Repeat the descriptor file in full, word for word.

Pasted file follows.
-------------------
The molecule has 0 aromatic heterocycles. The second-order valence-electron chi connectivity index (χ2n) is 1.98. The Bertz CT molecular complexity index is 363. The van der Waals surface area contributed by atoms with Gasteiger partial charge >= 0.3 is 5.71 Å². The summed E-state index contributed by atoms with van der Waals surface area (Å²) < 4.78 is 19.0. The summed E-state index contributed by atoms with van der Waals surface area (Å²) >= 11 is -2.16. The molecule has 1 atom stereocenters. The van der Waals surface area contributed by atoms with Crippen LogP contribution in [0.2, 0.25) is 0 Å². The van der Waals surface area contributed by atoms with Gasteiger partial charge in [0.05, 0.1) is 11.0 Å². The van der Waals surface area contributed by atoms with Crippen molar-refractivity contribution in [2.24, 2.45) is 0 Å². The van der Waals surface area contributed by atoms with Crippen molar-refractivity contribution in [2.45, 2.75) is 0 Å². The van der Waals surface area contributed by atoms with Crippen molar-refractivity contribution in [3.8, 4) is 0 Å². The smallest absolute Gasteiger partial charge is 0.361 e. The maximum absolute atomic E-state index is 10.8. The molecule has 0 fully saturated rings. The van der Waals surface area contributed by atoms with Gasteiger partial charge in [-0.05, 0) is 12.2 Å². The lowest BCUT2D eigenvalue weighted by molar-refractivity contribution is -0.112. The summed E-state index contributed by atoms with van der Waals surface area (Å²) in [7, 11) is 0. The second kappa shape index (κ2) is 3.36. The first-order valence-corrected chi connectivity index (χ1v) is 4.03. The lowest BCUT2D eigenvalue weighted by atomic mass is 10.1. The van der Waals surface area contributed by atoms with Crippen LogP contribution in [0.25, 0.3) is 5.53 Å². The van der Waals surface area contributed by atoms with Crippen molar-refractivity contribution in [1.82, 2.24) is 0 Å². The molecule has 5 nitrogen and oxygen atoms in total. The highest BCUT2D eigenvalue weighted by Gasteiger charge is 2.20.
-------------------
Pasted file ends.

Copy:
The molecule has 0 aromatic heterocycles. The second-order valence-electron chi connectivity index (χ2n) is 1.98. The Bertz CT molecular complexity index is 363. The van der Waals surface area contributed by atoms with Gasteiger partial charge >= 0.3 is 5.71 Å². The summed E-state index contributed by atoms with van der Waals surface area (Å²) < 4.78 is 19.0. The summed E-state index contributed by atoms with van der Waals surface area (Å²) >= 11 is -2.16. The molecule has 1 atom stereocenters. The van der Waals surface area contributed by atoms with Crippen LogP contribution in [0.2, 0.25) is 0 Å². The van der Waals surface area contributed by atoms with Gasteiger partial charge in [0.05, 0.1) is 11.0 Å². The van der Waals surface area contributed by atoms with Crippen molar-refractivity contribution in [2.24, 2.45) is 0 Å². The van der Waals surface area contributed by atoms with Crippen molar-refractivity contribution in [2.45, 2.75) is 0 Å². The van der Waals surface area contributed by atoms with Crippen molar-refractivity contribution in [3.8, 4) is 0 Å². The smallest absolute Gasteiger partial charge is 0.361 e. The maximum absolute atomic E-state index is 10.8. The molecule has 0 fully saturated rings. The van der Waals surface area contributed by atoms with Gasteiger partial charge in [-0.05, 0) is 12.2 Å². The lowest BCUT2D eigenvalue weighted by molar-refractivity contribution is -0.112. The summed E-state index contributed by atoms with van der Waals surface area (Å²) in [7, 11) is 0. The second kappa shape index (κ2) is 3.36. The first-order valence-corrected chi connectivity index (χ1v) is 4.03. The lowest BCUT2D eigenvalue weighted by atomic mass is 10.1. The van der Waals surface area contributed by atoms with Crippen LogP contribution in [0.25, 0.3) is 5.53 Å². The van der Waals surface area contributed by atoms with Crippen molar-refractivity contribution in [1.82, 2.24) is 0 Å². The molecule has 5 nitrogen and oxygen atoms in total. The highest BCUT2D eigenvalue weighted by Gasteiger charge is 2.20.